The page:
#LuxuryWatch: The ‘Return to Real’—Bottega Veneta, Loro Piana, Dior


David Bowie Contact Sheet

The week’s news and views on luxury from Rebecca Robins, Interbrand Global Director and Meta-luxury co-author.

“You can cry looking at a contact sheet.” Amidst the incessant spin of the digital image, it’s both heartening and telling to see a burgeoning resurgence of the real as photographers return to film.

Photograph by Jamie Hawkesworth

Burberry Mario Testino Luke Edward Hall

Burberry Testino Patchwork Bag

The return to the real is also echoed in Burberry’s latest campaign, which features the illustrations of British artist and interior designer Luke Edward Hill alongside photography from Mario Testino, celebrating the unique editions of Bailey’s Patchwork Bag—each named after a different British town or street.

From ateliers to a €2 billion (US$2.23 billion) brand—The Business of Fashion looks at the growth ambition of the inimitable Bottega Veneta under LVMH.

Loro Piana

In a sharing and experience economy, knowledge is the new currency and Loro Piana‘s commitment to excellence in quality and sustainability taps into the new connoisseur. As a new CEO arrives at Loro Piana, Reuters mulls the delicate management of a meta-luxury brand within a group portfolio.

House of Dior

Dior’s special history with Britain is reignited in a week that features “a polyglot of global influences” as Dior returns to show at the beguiling Blenheim Palace, while the latest experience of the Dior brand opens on Bond Street (above).

Sirin High-Security Smartphone

Last week’s edition featured luxury as silence in a Tokyo hotel designed to cocoon its guests in serenity and tranquility. Alongside the luxury of silence and time, privacy now appears as a valued asset as Israeli startup Sirin Labs reveals its high-security, high-end smartphone.

Recommended reading: “Spending in the Age of Snapchat,” a “real” read by the FT’s US Managing Editor Gillian Tett on the experience economy, as the creators of luxury are working harder to engage consumer demand for the creation of shared moments, meaning and memories. As Tiffany and other luxury brands test Snapchat, Tett writes, “One of the most powerful forms of conspicuous consumption today is not the accumulation of goods but the accumulation of memories.”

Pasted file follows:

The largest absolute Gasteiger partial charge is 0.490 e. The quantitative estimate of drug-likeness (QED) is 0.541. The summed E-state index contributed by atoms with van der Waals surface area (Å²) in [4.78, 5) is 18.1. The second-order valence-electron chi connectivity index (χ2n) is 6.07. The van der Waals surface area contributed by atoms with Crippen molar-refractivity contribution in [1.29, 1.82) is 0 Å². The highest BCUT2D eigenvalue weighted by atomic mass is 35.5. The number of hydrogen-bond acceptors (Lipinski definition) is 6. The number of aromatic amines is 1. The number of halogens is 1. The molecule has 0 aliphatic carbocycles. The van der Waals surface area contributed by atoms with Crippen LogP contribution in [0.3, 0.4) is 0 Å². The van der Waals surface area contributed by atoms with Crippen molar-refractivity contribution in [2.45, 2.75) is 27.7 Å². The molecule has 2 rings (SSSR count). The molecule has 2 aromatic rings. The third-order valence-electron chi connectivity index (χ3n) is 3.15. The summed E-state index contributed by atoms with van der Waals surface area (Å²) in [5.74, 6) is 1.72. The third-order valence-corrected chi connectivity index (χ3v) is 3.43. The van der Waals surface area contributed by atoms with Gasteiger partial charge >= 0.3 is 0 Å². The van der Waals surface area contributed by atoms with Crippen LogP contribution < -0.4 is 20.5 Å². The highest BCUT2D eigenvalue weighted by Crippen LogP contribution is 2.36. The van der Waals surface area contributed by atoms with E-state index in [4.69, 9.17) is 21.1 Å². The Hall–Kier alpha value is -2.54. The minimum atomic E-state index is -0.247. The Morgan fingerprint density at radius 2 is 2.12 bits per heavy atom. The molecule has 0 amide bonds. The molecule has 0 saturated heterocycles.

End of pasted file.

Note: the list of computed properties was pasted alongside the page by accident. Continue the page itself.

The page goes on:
Austrian Central Bank Violins

My “find” of the week has to be the Austrian Central Bank, which lends a new meaning to what are listed on its balance sheets as “mobile material assets”—as it was revealed that violins, violas and cellos by Stradivarius and Guarneri del Gesù account for more than €70 million (US$78 million) of the bank’s assets. The bank is an ardent advocate of the arts and will be bringing its small orchestra out of the dark for a concert in honour of the 200th anniversary of the Austrian monetary authority. “Our intention is to make a sustained contribution to Austria’s music landscape,” says Elizabeth Dutz, who is responsible for the collection, as she emphasises the bank’s commitment to culture. “Musicians need good instruments to prevail on the international stage, and particularly the young ones often aren’t able to afford such instruments.”

So, this is the first account of meta-luxury assets appearing on a balance sheet. Given that Interbrand’s Best Global Brands have consistently outperformed the S&P 500 and MSCI World Index over the past 16 years, it may be time to consider the prospect of setting up a meta-luxury investment fund…

Rebecca Robins is Interbrand Global Director and co-author of Meta-luxury. Beats and tweets: @robins_rebecca

Get more insights in our Luxury Watch